New Delhi: A report on the state of rural infrastructure released on 21 February 2007 has called for changes to the regulatory framework to make it viable for private sector to invest in rural projects.
The India Infrastructure Report 2007, co-sponsored by the Union rural development ministry, suggested lesser Central role in funding rural infrastructure projects.
“There are sensible business models in a number of areas like rural telephony, where companies can make money,” said Partha Mukhopadhyay, senior research fellow at the Centre for Policy Research, a New Delhi-based think tank.
“And then there are some areas where the government can help make projects viable by providing some funds. It is proven that commercialization improves access to infrastructure. So it is good for the private sector to get involved.”
Most rural infrastructure projects are entirely funded by the government through a variety of state-owned financing corporations such as the National Bank for Agriculture and Rural Development (Nabard), or by grants and loans from foreign agencies such as the Asian Development Bank.
“The private sector hasn’t been involved as project operators in rural areas because there isn’t a propensity to pay user fees for services currently,” said Harsh Shrivastava, vice-president (marketing) of infrastructure services company Feedback Ventures.
While it is too early to specify models for private investment in rural infrastructure, the report stresses the need to evolve business models for private investment in rural infrastructure. It also proposes the use of subsidies as incentives to induce the private sector to enter areas of higher risk. The government must also show a track record of maintaining cost recovering tariffs.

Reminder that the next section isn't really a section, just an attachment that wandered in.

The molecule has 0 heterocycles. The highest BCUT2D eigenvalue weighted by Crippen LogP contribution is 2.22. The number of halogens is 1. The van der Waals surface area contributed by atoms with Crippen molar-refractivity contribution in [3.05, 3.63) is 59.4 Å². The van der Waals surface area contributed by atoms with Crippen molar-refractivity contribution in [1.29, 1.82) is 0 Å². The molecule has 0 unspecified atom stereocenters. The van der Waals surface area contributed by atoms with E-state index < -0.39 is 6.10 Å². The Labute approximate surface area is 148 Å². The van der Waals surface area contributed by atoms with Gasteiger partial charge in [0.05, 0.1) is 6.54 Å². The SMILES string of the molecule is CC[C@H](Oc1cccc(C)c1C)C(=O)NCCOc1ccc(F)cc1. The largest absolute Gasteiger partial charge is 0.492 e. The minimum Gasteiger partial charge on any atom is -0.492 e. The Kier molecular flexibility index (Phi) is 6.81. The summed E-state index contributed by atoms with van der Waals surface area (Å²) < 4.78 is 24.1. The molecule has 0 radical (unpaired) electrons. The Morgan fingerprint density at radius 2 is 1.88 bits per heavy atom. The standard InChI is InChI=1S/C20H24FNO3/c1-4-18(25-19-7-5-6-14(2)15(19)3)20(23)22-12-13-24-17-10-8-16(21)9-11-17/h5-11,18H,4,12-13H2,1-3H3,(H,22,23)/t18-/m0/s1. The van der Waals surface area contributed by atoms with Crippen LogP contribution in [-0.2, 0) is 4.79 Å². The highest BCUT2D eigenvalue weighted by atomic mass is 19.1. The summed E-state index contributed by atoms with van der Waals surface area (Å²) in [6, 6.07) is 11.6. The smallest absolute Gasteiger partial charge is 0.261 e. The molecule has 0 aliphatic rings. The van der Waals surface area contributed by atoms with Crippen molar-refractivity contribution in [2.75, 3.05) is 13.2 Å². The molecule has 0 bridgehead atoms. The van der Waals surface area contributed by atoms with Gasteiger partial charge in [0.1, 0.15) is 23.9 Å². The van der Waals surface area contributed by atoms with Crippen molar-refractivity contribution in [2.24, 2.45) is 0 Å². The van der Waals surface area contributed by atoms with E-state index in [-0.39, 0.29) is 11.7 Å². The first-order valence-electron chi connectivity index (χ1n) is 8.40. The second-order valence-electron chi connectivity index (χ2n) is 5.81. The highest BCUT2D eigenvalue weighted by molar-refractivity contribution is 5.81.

Citing a perceived uncertainty of demand for infrastructure projects in rural areas, the report said community involvement, along with government and private sector funds, could be the way to go to develop rural infrastructure.
One reason for the reluctance of private financing of rural projects has been the lack of policy regulations that help make projects viable for private investors.
The report suggests that instead of government being used as the main funding source, they should be used as ‘equity’ or as ‘viability gap’.
The report was co-sponsored by the Infrastructure Development Finance Company Ltd, the United Nations and the Swiss Agency for Development and Cooperation (SDC).